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Fall frequency and risk factors in patients with Parkinson's disease in Belgrade, Serbia: A cross-sectional study

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Abstract

Aim

The aim of the present study was to estimate fall frequency as well as demographic and clinical factors related to falling in a cohort of Serbian patients with Parkinson's disease (PD).

Method

The cross-sectional study comprised 300 consecutive patients recruited at the Neurology Clinic in Belgrade, Serbia, from August 2011 to December 2012. Data were acquired though detailed interviews, while a history of falling referred to the period of 6 months before testing. After a interview related to the circumstances of the last fall sustained by PD patients, the participants were evaluated with the Mini-Mental State Examination, the Unified Parkinson's Disease Rating Scale, the Hoehn and Yahr scale, the Falls Efficacy Scale and the Self-Assessment Disability Scale, New Freezing of Gait questionnaire for frequency and impact of freezing, and the Hamilton Depression and the Hamilton Anxiety Rating Scale.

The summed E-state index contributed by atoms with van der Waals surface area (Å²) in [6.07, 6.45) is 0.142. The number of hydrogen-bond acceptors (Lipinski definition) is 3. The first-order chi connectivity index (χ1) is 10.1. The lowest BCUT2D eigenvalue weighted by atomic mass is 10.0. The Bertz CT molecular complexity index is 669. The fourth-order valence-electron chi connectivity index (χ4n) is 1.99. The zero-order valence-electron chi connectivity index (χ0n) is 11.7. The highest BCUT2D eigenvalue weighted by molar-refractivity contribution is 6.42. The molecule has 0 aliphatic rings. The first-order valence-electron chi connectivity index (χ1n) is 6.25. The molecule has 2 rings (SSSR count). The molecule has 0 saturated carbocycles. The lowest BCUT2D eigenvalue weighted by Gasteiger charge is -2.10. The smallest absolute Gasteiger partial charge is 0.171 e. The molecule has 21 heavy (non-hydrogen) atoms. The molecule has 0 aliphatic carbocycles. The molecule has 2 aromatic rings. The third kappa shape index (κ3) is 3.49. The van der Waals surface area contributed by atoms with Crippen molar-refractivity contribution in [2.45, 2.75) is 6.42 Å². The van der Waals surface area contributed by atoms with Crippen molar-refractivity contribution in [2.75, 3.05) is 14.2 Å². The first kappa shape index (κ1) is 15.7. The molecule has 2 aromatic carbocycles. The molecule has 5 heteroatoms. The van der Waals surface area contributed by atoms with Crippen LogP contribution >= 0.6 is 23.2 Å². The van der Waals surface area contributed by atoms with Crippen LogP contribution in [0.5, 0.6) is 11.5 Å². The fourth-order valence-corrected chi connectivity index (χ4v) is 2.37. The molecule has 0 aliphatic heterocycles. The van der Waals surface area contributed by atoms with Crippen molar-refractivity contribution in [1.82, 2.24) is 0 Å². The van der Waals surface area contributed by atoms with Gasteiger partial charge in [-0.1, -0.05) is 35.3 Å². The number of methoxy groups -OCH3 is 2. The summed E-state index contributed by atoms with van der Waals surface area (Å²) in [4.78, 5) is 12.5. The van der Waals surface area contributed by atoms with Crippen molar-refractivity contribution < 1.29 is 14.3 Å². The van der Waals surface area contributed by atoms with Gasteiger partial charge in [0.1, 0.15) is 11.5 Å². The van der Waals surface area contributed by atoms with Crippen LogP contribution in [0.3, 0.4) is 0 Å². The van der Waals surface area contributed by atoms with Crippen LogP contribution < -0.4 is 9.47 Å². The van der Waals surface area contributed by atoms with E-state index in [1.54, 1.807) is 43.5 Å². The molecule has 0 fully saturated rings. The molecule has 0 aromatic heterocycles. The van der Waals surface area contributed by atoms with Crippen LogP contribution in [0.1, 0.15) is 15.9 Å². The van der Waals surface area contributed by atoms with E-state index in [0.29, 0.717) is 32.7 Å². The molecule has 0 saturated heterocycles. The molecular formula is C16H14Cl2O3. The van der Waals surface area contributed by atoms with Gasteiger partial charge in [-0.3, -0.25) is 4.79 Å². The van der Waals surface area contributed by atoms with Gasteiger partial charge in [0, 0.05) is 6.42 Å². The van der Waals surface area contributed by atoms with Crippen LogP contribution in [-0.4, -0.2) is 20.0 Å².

Results

A total of 60% of individuals reported a fall in the 6-month period before testing. Multivariate regression showed that patients with PD who had a Self-Assessment Disability Scale score of ≥56 and Unified Parkinson's Disease Rating Scale total score of ≥69 were 2.04 and 3.32 times more likely to fall, respectively (95% CI 1.10–3.79, P = 0.023 for Self-Assessment Disability Scale and 95% CI 1.83–6.00, P = 0.001 for Unified Parkinson's Disease Rating Scale). In contrast, a decrease of risk for falling by 57% was observed among those who practiced regular physical activity before the onset of PD (95% CI 0.23–0.80, P = 0.008).

Conclusion

There is a strong relationship between falling and self-perceived disability, whereas previous physical exercise had a protective effect. Geriatr Gerontol Int 2015; 15: 472–480.

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